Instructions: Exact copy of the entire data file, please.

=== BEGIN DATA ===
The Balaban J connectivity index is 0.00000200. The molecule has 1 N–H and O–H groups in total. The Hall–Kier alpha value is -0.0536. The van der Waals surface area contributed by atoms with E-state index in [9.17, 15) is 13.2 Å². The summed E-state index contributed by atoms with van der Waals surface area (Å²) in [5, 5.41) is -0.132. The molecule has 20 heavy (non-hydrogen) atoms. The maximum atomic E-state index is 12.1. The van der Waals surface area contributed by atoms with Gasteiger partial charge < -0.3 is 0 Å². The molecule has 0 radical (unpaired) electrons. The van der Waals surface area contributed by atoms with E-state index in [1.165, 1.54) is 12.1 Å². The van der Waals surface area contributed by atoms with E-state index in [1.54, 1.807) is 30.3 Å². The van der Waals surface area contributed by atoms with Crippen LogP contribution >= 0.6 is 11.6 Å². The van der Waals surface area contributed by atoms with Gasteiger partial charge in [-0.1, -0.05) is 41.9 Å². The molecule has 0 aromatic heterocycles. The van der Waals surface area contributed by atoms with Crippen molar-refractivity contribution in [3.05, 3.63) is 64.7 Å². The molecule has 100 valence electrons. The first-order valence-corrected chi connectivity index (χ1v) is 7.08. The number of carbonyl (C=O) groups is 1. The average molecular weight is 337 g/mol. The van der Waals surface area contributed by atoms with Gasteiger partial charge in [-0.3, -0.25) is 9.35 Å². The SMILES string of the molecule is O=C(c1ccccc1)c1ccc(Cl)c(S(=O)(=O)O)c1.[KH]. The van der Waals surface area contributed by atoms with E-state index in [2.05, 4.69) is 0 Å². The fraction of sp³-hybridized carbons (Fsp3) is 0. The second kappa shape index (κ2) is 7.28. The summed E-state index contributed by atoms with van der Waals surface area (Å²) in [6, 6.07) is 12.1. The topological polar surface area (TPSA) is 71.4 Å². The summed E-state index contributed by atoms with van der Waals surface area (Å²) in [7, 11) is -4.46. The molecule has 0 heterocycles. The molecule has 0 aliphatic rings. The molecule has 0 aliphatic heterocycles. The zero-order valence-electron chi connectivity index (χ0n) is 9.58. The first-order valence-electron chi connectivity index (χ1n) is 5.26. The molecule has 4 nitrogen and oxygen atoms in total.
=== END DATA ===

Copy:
The Balaban J connectivity index is 0.00000200. The molecule has 1 N–H and O–H groups in total. The Hall–Kier alpha value is -0.0536. The van der Waals surface area contributed by atoms with E-state index in [9.17, 15) is 13.2 Å². The summed E-state index contributed by atoms with van der Waals surface area (Å²) in [5, 5.41) is -0.132. The molecule has 20 heavy (non-hydrogen) atoms. The maximum atomic E-state index is 12.1. The van der Waals surface area contributed by atoms with Gasteiger partial charge < -0.3 is 0 Å². The molecule has 0 radical (unpaired) electrons. The van der Waals surface area contributed by atoms with E-state index in [1.165, 1.54) is 12.1 Å². The van der Waals surface area contributed by atoms with E-state index in [1.54, 1.807) is 30.3 Å². The van der Waals surface area contributed by atoms with Crippen LogP contribution >= 0.6 is 11.6 Å². The van der Waals surface area contributed by atoms with Gasteiger partial charge in [-0.1, -0.05) is 41.9 Å². The molecule has 0 aromatic heterocycles. The van der Waals surface area contributed by atoms with Crippen molar-refractivity contribution in [3.05, 3.63) is 64.7 Å². The molecule has 100 valence electrons. The first-order valence-corrected chi connectivity index (χ1v) is 7.08. The number of carbonyl (C=O) groups is 1. The average molecular weight is 337 g/mol. The van der Waals surface area contributed by atoms with Gasteiger partial charge in [-0.3, -0.25) is 9.35 Å². The SMILES string of the molecule is O=C(c1ccccc1)c1ccc(Cl)c(S(=O)(=O)O)c1.[KH]. The van der Waals surface area contributed by atoms with E-state index in [2.05, 4.69) is 0 Å². The fraction of sp³-hybridized carbons (Fsp3) is 0. The second kappa shape index (κ2) is 7.28. The summed E-state index contributed by atoms with van der Waals surface area (Å²) in [6, 6.07) is 12.1. The topological polar surface area (TPSA) is 71.4 Å². The summed E-state index contributed by atoms with van der Waals surface area (Å²) in [7, 11) is -4.46. The molecule has 0 heterocycles. The molecule has 0 aliphatic rings. The molecule has 0 aliphatic heterocycles. The zero-order valence-electron chi connectivity index (χ0n) is 9.58. The first-order valence-electron chi connectivity index (χ1n) is 5.26. The molecule has 4 nitrogen and oxygen atoms in total.